Before resolving the motion before her, Judge Gertner first carefully explained how the Supreme Court's decision in Apprendi v. New Jersey, 530 U.S. 466 (2000) has impacted the one-sided nature of the plea bargaining process. She wrote: "Pre-Apprendi, when allegations about drug quantity were typically not included in indictments, the defendant could have pled guilty to the elements of conspiracy, reserving quantity issues for sentencing. The government did not have to agree. The decision was for the defendant, and ultimately the Court. Since Apprendi, with drug quantities included in indictments, and treated as the functional equivalents of offense elements, the defendant's options have been narrowed. Without government approval, the defendant cannot agree to plead to less than all the elements of the offense (like pleading to the lesser included offense of manslaughter on a murder indictment)."

After establishing that framework, Judge Gertner ruled: "I will ALLOW the severance under Rule 14, Fed.R.Crim.P. The government's position, opposing severance, is nothing short of extraordinary." She explained her ruling and her conclusion about the Government's position in some detail and, because of the significance of that ruling, we quote much of her Order as follows:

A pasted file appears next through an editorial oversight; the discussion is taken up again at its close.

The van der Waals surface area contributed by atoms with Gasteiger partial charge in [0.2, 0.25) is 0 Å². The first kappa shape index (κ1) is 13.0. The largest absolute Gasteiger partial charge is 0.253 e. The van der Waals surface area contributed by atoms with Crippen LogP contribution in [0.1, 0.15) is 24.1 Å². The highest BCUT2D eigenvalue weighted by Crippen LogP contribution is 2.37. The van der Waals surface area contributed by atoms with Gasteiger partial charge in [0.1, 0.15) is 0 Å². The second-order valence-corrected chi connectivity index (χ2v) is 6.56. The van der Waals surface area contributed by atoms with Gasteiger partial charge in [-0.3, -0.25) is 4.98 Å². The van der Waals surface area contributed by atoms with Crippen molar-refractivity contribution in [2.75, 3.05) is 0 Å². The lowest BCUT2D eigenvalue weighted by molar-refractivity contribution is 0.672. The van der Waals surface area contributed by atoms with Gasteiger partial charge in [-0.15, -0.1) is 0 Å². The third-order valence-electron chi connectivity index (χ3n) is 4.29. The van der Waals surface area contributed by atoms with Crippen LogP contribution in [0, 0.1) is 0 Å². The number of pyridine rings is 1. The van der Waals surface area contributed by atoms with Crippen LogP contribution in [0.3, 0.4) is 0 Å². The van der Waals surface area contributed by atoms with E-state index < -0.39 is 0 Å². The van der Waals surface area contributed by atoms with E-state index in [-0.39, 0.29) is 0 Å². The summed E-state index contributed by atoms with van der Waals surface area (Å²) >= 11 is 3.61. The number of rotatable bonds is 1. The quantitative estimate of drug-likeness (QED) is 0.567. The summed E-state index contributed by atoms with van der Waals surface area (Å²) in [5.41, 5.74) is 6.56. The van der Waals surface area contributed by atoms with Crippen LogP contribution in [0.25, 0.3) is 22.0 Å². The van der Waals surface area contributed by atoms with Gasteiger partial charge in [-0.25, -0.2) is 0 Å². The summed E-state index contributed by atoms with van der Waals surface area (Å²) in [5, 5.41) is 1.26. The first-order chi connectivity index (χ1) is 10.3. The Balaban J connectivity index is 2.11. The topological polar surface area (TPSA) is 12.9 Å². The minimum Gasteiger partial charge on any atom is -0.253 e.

"First, [the Government] urges against severance because severance would squander precious judicial resources and delay ultimate resolution of the case.' Spending judicial resources on determining the truth of the allegations about quantity is hardly squandering' them. Taking the time to allow a defendant to claim the rights the Constitution and Apprendi offers him hardly represents an unnecessary delay. Indeed, if the government is so concerned about delay and judicial resources, there is a clear alternative: A jury waive trial on the contested issues. But a jury waive trial requires the government's consent, something it has been unwilling to give.

"Second, the government claims, there is no prejudice under Rule 14 as matter of law, because of [Colon's] desire to avoid a trial on the [conspiracy] charge . . . cannot be the kind of "prejudice" cognizable under Rule 14.' Defendant, it claims indignantly, does not like the scope of the charges against him in the Second Superceding Indictment,' implying that this is nothing more than a strategic dodge. But the government's disparaging tone notwithstanding, defendant's position is entirely legitimate: He disputes the quantity of drugs the government would attribute to him. He puts the government to its proof on this matter. . . .

"[Third,] [t]he government notes that there is no precedent for severance in cases like this. True enough. But the rules are being rewritten after Apprendi. A decision that was intended to increase the due process protection for the defendant cannot be transformed by government fiat into a new bludgeon to coerce guilty pleas. Before Apprendi, it was entirely appropriate for a defendant to plead to conspiracy and litigate drug quantity at sentencing. By requiring that drug quantity be treated as the functional equivalent of an element of the offense,' the Court intended to increase the due process protections offered to the defendant. A factor that has the significance of drug quantity, that can trigger a mandatory minimum sentence of five years, according to Apprendi, must be subject to the highest due process protections, a jury trial and the beyond a reasonable doubt standard.